Then late one night, the phone rang. The kind of late when no one should be calling unless something was wrong. It was Mrs. P frantically hollering: He’s gone! He’s gone! We didn’t know who was gone. By the time we got there, Dr. P had had a heart attack on the floor and our preacher was doing CPR until the ambulance arrived. This would be my 2nd dealing with death. We rode behind the ambulance, trying to keep up, as it ran all the red lights. The siren was at an ear piercing level. It felt like the slowest and fasted ride I had ever encountered. When we got there, Mrs. P was crying and begging God not to take her husband and I had no words.
I will never forget the Dr.coming into the waiting room shaking his head, saying He didn’t make it. We had just visited with him the day before. As she heard the news: She fell to the floor and kept asking: What am I going to do? I wanted to fix it, but Mr. Garvin and Mrs. Wadie just held her and cried.
That afternoon, Mr. Garvin tuned up the Go Cart and we took off, my sister and I, screaming and Ya hooing all over the cow field that day, hitting thin hard-shelled cow patties and watching them blow up as we drove over them. We chased cows, hit all the bumps and flew over all the hills we could find and it felt liberating. We didn’t have a care in the world, it was just us, the cows and the wind that day.
Garvin got a call not too long after that. His only grandson had been killed in a car accident. He was test driving a Porsche and it flipped on the interstate. I think that was the saddest day of his life. I wanted to fix the pain, but nothing could. I felt a little guilty about being there, sort of being the surrogate grandchild, especially when his grandchild had been taken from him, but somehow, we both fit the bill for each other that day.
Not long after, Wadie came to my house. My parents took her out on the boat, where we went with friends to “The Swing,” the Mountain Dew swing to be exact, which consisted of about 7 frayed ski ropes tied together, hanging from a huge leaning oak tree. The only way you could get to it was by swimming up to the bottom of the steep embankment and grabbing tree roots. Then you would grab the ski ropes, climb a little higher, jump on the swing and hoped to goodness your rear end didn’t drag the ground until you could swing out over the water and drop. It was loads of fun, mostly because you feared greatly for your life.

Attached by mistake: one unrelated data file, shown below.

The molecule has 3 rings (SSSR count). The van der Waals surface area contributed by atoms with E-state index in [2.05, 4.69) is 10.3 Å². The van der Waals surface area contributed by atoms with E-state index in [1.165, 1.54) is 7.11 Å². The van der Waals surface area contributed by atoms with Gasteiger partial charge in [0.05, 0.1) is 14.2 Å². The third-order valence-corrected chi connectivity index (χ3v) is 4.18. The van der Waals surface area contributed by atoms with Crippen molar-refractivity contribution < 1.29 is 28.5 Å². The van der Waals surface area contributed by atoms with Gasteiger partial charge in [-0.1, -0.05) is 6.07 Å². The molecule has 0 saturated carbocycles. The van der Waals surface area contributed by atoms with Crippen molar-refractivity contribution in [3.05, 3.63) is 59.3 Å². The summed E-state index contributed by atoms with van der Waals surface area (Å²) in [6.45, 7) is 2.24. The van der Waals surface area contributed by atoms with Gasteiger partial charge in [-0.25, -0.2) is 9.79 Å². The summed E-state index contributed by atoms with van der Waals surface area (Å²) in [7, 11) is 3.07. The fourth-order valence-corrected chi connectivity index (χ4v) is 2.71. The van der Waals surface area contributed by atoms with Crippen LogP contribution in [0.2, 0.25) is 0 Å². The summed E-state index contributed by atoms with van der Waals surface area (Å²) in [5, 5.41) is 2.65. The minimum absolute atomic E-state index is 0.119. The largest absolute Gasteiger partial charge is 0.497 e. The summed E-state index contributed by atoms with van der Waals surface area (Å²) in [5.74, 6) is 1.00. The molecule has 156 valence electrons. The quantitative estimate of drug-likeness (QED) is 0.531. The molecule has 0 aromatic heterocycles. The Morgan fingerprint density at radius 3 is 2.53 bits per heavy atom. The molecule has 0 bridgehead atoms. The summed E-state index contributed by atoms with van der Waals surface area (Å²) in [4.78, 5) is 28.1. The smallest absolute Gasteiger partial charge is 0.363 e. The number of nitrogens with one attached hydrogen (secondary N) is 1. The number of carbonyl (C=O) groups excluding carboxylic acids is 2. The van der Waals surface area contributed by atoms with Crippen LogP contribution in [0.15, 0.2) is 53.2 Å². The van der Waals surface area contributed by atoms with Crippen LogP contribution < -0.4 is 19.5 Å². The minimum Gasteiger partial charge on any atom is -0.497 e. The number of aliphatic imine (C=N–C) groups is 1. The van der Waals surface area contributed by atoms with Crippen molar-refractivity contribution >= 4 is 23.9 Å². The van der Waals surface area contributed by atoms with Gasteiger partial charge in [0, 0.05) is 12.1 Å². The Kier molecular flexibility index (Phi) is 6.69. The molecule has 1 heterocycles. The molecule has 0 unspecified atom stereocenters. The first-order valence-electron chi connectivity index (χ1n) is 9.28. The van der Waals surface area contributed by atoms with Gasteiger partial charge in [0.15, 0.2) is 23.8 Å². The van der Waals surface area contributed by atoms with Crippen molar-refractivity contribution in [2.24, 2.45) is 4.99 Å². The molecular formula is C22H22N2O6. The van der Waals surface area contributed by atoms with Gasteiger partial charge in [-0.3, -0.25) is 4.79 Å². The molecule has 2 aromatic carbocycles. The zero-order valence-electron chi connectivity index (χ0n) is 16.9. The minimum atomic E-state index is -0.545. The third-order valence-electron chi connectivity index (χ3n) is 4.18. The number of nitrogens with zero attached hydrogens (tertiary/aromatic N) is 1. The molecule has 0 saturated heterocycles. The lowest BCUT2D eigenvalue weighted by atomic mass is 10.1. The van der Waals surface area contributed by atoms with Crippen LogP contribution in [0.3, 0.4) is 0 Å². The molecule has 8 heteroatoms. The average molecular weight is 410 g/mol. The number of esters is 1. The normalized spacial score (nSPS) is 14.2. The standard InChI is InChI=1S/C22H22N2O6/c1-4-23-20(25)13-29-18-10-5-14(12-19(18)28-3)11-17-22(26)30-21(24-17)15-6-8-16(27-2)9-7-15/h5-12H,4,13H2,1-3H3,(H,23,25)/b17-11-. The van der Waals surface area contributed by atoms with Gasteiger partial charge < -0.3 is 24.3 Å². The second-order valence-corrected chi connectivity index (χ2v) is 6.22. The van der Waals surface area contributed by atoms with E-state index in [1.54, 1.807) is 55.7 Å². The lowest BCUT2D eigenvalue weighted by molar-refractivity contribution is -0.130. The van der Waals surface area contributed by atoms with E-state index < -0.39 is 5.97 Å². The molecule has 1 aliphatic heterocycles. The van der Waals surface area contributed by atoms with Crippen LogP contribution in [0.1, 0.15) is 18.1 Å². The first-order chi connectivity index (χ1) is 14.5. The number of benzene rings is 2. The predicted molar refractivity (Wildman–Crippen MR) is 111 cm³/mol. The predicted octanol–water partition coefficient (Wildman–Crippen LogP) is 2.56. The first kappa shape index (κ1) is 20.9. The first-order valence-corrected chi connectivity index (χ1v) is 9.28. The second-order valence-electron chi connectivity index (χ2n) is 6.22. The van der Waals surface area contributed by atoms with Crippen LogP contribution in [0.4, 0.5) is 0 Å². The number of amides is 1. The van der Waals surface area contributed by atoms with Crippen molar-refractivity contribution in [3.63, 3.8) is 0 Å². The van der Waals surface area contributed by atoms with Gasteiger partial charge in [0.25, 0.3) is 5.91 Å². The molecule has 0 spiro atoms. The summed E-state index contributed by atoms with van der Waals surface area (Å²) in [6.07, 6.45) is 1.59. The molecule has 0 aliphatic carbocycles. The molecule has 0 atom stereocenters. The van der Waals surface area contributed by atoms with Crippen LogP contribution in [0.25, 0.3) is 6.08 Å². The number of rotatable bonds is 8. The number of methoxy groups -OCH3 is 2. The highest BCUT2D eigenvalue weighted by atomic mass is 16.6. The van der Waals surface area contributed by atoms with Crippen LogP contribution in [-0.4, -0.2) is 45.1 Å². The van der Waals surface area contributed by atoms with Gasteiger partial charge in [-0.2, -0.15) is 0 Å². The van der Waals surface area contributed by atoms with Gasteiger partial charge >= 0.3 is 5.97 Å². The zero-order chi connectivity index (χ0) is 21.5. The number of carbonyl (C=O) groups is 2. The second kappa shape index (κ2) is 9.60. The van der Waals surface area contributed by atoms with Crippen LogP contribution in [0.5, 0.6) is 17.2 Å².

Wadie had borrowed one of my mom’s one piece bathing suits. I had never seen her in one and frankly was shocked when she agreed to go swimming. She put that bathing suit on and we had a laugh because the pattern was bright white magnolias on the bottom and when she bend over, it looked like they were blooming. She didn’t know that, but we did. It didn’t matter who wore that bathing suit, the flowers always bloomed. We were on the boat when I asked Wadie if she’d be willing to swing from the rope. With her great big eyes, she said: NO WAY! I laughingly said: “I’ll never come to your house again if you don’t go.” I was kidding. Hey, I was 11. She climbed out of that boat, swam to shore and made her way up the bank and swung over the water. In that moment, I realized just how much she loved me. She took that challenge seriously and I was awestruck by her quick response.
HERE IS MY REGRET. As time went by, we grew older, moved away, got married and never really kept in touch. They were always in my heart and quiet frankly changed my life for the better in many ways, but I never told them how I felt.
A few years ago, Mr. Garvin popped up in my mind. Not sure why, but he was on my heart. I thought about him everyday and felt like I needed to write him a letter: tell him how much he meant to me, how he changed my life and how much I appreciated him taking me in and loving me like I was his own. I felt a since of urgency to write, but I kept thinking I”LL DO IT tomorrow. Then I wrote the letter, but didn’t have a stamp or his new address. I had that “hand sweating, heart beating” do it now, but never did. Then one day, just like that, the urgency was gone.
A week later, while visiting my dad a few hours away, I told him about not being able to get Garvin off my mind and how I FINALLY wrote him a letter (much later than I had anticipated, but better late than never, right). I sent it off yesterday. He said: Oh Stephanie, Garvin DIED LAST WEEK!
OH, My heart sank. I wanted him to know how much I loved him, how much he meant to me, but it was too late. I had all the time in the world months earlier and yet I waited till it was too late. My dad tried to encourage me by saying how much it would mean to Wadie to read the letter, but I should have listened to my heart, to God’s prompting.
Do you have someone you’ve been thinking about, but haven’t made the call, because you don’t know what to say, you don’t have their address, a stamp, or the time to make a quick visit? Perhaps it’s “Their Fault.” We can come up with a 1000 excuses, but it doesn’t matter.
Make the call, pick up the phone, write a letter, text them, write it in the sky, but do something to tell them before it’s too late. Tomorrow is not promised. Let go of your pride and make it right. Be the bigger person: The way things were, doesn’t mean it is how they have to be.
Do you have a Wadie and Garvin? Tell them how much you love them. They sacrificed part of their life for you and will find much joy in knowing they helped make you a better person. Good or bad, if you have someone on your heart or mind, give them a call; we may not even understand the reason behind their name popping in our head, but give them a call, for nobody is promised tomorrow. Keep the bucket list long and the regret list short. Here’s to Great People in Our Lives.